• 1.

    Ortiz A, et al. Chronic kidney disease is a key risk factor for severe COVID-19: A call to action by the ERAEDTA. Nephrol Dial Transplant 2021; 36:8794. doi: 10.1093/ndt/gfaa314

    • Crossref
    • Search Google Scholar
    • Export Citation
  • 2.

    Zúñiga J, et al. SARS-CoV-2 infection in patients with chronic kidney disease on haemodialysis. Evolution of SARS-CoV-2 CRP. [Article in Spanish.] Nefrología [published online ahead of print January 28, 2021]. doi: 10.1016/j.nefro.2020.12.008; https://www.sciencedirect.com/science/article/pii/S021169952100014X?via%3Dihub

    • Search Google Scholar
    • Export Citation
  • 3.

    Rincón A, et al. The keys to control a COVID-19 outbreak in a haemodialysis unit. Clin Kidney J 2020; 13:542549. doi: 10.1093/CKJ/SFAA119

  • 4.

    Hsu CM, et al. COVID-19 among US dialysis patients: Risk factors and outcomes from a national dialysis provider. Am J Kidney Dis 2021; 77:748-756.e1. doi: 10.1053/j.ajkd.2021.01.003

    • Crossref
    • Search Google Scholar
    • Export Citation
  • 5.

    Dagan N, et al. BNT162b2 mRNA Covid-19 vaccine in a nationwide mass vaccination setting. N Engl J Med 2021; 384:14121423. doi: 10.1056/nejmoa2101765

  • 6.

    Lim WH, et al. Uremia impairs monocyte and monocyte-derived dendritic cell function in hemodialysis patients. Kidney Int 2007; 72:11381148. doi: 10.1038/sj.ki.5002425

    • Crossref
    • Search Google Scholar
    • Export Citation
  • 7.

    Eleftheriadis T, et al. Infections in hemodialysis: A concise review. Part II: Blood transmitted viral infections. Hippokratia 2011; 15:120126. https://www.ncbi.nlm.nih.gov/pmc/articles/PMC3209673/

    • Search Google Scholar
    • Export Citation
  • 8.

    Grupper A, et al. Humoral response to the Pfizer BNT162b2 vaccine in patients undergoing maintenance hemodialysis. Clin J Am Soc Nephrol [published online ahead of print April 6, 2021]. doi: 10.2215/cjn.03500321; https://cjasn.asnjournals.org/content/early/2021/04/05/CJN.03500321

    • Search Google Scholar
    • Export Citation
  • 9.

    Simon B, et al. Hemodialysis patients show a highly diminished antibody response after COVID-19 mRNA vaccination compared to healthy controls. medRxiv [pre-print published online ahead of print March 26, 2021]. doi: https://doi.org/10.1101/2021.03.26.21254259; https://www.medrxiv.org/content/10.1101/2021.03.26.21254259v1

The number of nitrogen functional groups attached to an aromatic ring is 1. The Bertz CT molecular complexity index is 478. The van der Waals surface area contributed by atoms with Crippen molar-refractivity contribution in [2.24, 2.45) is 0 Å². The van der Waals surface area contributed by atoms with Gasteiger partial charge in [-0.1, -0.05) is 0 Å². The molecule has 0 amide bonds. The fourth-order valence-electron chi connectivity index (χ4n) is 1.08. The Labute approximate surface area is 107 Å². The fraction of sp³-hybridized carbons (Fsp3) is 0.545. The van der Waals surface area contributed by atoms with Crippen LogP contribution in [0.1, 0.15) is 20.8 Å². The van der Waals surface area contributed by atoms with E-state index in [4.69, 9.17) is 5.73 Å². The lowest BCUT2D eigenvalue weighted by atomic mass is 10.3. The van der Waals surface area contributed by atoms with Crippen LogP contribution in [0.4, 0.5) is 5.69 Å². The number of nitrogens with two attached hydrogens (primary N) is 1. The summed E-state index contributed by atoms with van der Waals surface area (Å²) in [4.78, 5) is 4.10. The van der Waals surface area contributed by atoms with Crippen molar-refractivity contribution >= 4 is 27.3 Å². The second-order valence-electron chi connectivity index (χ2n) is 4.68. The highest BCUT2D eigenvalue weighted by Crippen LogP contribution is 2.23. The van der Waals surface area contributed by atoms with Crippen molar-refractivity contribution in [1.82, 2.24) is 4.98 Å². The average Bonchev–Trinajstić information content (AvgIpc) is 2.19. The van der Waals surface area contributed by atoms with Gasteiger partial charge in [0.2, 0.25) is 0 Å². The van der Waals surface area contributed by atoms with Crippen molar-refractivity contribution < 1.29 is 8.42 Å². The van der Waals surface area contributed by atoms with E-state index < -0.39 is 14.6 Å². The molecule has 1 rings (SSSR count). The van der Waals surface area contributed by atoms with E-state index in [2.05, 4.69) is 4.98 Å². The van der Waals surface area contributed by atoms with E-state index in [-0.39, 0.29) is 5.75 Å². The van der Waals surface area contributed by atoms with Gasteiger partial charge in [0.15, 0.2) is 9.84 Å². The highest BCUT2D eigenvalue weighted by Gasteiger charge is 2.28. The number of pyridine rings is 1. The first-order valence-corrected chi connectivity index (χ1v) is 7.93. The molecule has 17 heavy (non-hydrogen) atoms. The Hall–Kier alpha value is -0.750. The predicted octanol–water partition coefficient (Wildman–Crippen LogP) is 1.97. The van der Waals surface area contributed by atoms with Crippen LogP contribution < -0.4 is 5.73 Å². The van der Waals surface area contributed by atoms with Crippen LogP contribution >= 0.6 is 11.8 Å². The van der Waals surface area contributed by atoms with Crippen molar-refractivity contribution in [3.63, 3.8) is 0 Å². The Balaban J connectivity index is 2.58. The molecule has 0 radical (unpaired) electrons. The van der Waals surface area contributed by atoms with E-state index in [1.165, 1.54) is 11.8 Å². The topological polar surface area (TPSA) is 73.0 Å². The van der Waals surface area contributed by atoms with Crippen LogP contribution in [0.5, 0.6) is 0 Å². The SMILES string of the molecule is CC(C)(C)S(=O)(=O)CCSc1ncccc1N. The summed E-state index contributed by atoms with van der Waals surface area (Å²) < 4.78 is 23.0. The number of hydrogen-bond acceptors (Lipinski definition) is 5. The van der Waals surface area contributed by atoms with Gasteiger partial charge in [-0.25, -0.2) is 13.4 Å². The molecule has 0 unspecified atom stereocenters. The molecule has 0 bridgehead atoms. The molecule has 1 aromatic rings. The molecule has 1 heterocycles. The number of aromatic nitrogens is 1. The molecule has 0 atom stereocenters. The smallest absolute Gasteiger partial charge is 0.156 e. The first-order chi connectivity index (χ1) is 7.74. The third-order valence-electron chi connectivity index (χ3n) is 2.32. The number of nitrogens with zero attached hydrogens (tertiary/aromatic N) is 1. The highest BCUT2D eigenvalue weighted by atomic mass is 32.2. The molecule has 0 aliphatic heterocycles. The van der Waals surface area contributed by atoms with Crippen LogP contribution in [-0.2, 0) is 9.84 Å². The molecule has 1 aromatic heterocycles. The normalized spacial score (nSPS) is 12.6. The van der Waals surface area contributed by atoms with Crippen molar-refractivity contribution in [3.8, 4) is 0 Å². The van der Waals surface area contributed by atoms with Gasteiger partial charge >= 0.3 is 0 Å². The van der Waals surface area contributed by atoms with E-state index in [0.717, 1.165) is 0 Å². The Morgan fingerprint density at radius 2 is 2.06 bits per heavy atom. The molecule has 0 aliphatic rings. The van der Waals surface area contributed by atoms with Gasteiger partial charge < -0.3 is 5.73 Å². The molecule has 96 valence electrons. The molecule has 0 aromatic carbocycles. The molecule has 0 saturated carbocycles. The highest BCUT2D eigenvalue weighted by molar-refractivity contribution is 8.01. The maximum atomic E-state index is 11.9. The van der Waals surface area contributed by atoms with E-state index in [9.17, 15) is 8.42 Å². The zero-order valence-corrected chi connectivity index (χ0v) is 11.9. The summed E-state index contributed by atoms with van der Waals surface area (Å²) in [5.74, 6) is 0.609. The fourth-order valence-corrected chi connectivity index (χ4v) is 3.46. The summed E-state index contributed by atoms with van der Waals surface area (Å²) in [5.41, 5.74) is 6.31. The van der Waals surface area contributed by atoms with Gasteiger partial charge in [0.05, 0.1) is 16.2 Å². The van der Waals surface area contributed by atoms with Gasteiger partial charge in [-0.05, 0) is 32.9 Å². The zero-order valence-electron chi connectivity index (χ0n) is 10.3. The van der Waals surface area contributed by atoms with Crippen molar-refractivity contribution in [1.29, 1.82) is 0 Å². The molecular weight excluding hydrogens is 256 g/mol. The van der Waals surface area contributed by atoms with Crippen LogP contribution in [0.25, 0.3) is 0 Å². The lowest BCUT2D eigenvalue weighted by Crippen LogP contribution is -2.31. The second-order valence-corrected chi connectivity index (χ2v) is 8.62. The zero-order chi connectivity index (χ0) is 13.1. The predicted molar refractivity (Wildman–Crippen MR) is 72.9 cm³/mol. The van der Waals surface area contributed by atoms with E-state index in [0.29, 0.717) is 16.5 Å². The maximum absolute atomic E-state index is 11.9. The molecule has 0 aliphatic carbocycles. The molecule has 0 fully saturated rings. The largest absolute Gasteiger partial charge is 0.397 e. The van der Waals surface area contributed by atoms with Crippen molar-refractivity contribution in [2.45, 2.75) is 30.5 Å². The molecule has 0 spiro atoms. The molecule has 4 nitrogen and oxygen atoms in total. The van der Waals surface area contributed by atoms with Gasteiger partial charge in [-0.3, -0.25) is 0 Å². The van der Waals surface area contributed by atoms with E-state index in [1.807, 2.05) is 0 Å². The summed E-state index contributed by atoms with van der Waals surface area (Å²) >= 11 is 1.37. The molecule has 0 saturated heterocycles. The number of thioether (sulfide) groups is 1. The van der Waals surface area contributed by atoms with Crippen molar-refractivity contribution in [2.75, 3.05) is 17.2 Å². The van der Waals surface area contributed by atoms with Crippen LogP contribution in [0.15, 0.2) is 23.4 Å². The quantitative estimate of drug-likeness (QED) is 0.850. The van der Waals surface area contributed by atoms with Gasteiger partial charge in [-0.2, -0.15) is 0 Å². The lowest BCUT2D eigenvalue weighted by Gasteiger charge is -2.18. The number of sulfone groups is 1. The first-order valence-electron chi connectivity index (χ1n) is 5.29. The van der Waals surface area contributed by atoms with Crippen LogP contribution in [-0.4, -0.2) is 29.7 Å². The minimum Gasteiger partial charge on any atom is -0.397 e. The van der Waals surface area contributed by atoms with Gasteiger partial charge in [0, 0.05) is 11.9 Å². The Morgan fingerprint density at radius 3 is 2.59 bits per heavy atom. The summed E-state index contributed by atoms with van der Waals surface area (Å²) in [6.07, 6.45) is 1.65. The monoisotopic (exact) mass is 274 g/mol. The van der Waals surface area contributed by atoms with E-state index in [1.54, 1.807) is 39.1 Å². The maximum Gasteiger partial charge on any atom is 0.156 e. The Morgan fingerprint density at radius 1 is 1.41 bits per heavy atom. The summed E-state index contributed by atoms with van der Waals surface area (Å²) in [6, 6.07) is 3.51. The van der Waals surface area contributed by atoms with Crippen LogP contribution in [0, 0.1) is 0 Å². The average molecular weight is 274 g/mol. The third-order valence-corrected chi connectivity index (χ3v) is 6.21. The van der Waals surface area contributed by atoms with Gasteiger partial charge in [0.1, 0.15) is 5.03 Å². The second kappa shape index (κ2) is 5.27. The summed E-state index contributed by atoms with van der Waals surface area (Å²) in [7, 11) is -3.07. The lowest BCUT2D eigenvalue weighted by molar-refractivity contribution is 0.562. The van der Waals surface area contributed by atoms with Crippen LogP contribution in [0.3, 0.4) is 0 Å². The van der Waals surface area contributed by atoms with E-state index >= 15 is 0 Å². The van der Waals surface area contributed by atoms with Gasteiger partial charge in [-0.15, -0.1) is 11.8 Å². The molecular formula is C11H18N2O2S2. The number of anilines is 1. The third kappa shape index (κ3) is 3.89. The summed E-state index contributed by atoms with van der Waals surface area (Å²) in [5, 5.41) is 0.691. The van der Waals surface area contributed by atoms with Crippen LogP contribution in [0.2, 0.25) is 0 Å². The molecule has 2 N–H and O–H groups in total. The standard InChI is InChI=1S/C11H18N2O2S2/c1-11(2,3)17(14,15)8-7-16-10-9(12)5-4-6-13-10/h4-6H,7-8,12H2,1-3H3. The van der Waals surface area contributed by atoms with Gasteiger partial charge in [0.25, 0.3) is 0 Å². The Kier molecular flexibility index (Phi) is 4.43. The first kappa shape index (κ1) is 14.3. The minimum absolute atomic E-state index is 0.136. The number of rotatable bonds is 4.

• Search Google Scholar
    • Export Citation
  • 10.

    Torreggiani M, et al. Neutralizing SARS-CoV-2 antibody response in dialysis patients after the first dose of the BNT162b2 mRNA COVID-19 vaccine: The war is far from being won. Kidney Int [published online ahead of print April 20, 2021]. doi: 10.1016/j.kint.2021.04.010; https://www.kidney-international.org/article/S0085-2538(21)00395-1/fulltext

    • Search Google Scholar
    • Export Citation
  • 11.

    Yanay NB, et al. Experience with SARS-COV-2 BNT162b2 mRNA vaccine in dialysis patients. Kidney Int [published online ahead of print April 20, 2021]. doi: 10.1016/j.kint.2021.04.006; https://www.kidney-international.org/article/S0085-2538(21)00390-2/full-text

    • Search Google Scholar
    • Export Citation
  • 12.

    Frantzen L, et al. Efficacy of the BNT162b2 mRNA COVID-19 vaccine in a hemodialysis cohort. Nephrol Dial Transplant [published online ahead of print April 24, 2021]. doi: 10.1093/ndt/gfab165; https://academic.oup.com/ndt/advance-article/doi/10.1093/ndt/gfab165/6251363

    • Search Google Scholar
    • Export Citation
  • 13.

    Agur T, et al. Antibody response to mRNA SARSCoV-2 vaccine among dialysis patients—a prospective cohort study. Nephrol Dial Transplant [published online ahead of print April 11, 2021]. doi: 10.1093/ndt/gfab155; https://academic.oup.com/ndt/advance-article/doi/10.1093/ndt/gfab155/6220326

    • Search Google Scholar
    • Export Citation
  • 14.

    Lacson Jr E, et al. Immunogenicity of SARSCoV-2 vaccine in dialysis. medRxiv [preprint published online ahead of print April 13, 2021]. doi: 10.1101/2021.04.08.21254779; https://www.medrxiv.org/content/10.1101/2021.04.08.21254779v1

    • Search Google Scholar
    • Export Citation

What is the SARS-CoV-2 Vaccine Response in Patients Undergoing Hemodialysis?

  • 1 Nestor Toapanta, MD, and María José Soler, MD, PhD, FERA, are nephrologists with the Vall d'Hebron University Hospital Nephrology Department, Vall d'Hebron Institute of Research, Barcelona, Spain.
Full access